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Scotland to fund retraining for unemployed energy workers

Those made redundant during the downturn can train to become teachers.

By Daniel J. Graeber
Scotland to fund retraining for unemployed energy workers
Scottish government sets up a fund to help laid off oil and gas workers retrain to become school teachers. Photo by Stephen Shaver/UPI | License Photo

ABERDEEN, Scotland, June 13 (UPI) -- Oil and gas workers laid off during the market downturn can take part in teacher training to transition out of the energy sector, the Scottish government said.

For those oil and gas workers looking to transition into a new career, the Scottish government said a grant program was aimed at helping train those laid off to become school teachers.

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"By becoming a teacher, they can use their knowledge and expertise to inspire the next generation of young people in science, technology, engineering and math subjects," Scottish Deputy Prime Minister John Swinney said in a statement.

Royal Dutch Shell in May announced plans to close some of the offices in the United Kingdom for BG Group as both companies move forward under a united structure. At least 2,200 additional jobs were made redundant as the combined entity evolves under a strategy to reduce overall costs. British energy company BP in January trimmed around 600 from its payroll to ensure it remains competitive in the North Sea environment.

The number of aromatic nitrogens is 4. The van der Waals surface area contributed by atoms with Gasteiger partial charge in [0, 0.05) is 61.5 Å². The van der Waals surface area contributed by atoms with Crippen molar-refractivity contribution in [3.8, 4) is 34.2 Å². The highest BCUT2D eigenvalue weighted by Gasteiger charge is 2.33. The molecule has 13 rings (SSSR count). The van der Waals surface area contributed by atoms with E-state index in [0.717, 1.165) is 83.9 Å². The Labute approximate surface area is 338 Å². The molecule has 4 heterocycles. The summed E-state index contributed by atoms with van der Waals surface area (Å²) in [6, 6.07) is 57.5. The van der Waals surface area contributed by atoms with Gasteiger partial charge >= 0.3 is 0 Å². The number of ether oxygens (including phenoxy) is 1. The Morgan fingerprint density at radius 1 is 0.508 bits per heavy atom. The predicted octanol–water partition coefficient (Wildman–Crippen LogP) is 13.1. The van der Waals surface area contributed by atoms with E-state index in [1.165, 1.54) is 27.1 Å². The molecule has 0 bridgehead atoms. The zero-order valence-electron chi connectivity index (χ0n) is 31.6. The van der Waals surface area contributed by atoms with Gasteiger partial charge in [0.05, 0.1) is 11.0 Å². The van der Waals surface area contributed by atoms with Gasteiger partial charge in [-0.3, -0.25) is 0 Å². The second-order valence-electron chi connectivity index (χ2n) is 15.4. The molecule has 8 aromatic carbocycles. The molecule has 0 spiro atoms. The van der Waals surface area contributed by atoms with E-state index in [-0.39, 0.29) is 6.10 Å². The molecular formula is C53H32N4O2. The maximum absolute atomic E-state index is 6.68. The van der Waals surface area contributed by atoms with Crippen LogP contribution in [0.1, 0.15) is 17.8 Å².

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Industry group Oil & Gas U.K. published a report Friday showing the cost to the labor sector because of the market downturn has been severe. Jobs supported by the oil and gas sector since oil prices peaked at around $100 per barrel in 2014 have fallen by 120,000. Another 40,000 losses are expected by the end of this year even as oil recovers to the $50 range, after falling below $30 per barrel earlier this year.

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The $17 million Scottish fund would help support training for those qualified oil and gas workers. In February, the Scottish government allocated $17 million to help oil and gas workers find jobs in other parts of the energy sector as the market downturn lingers.

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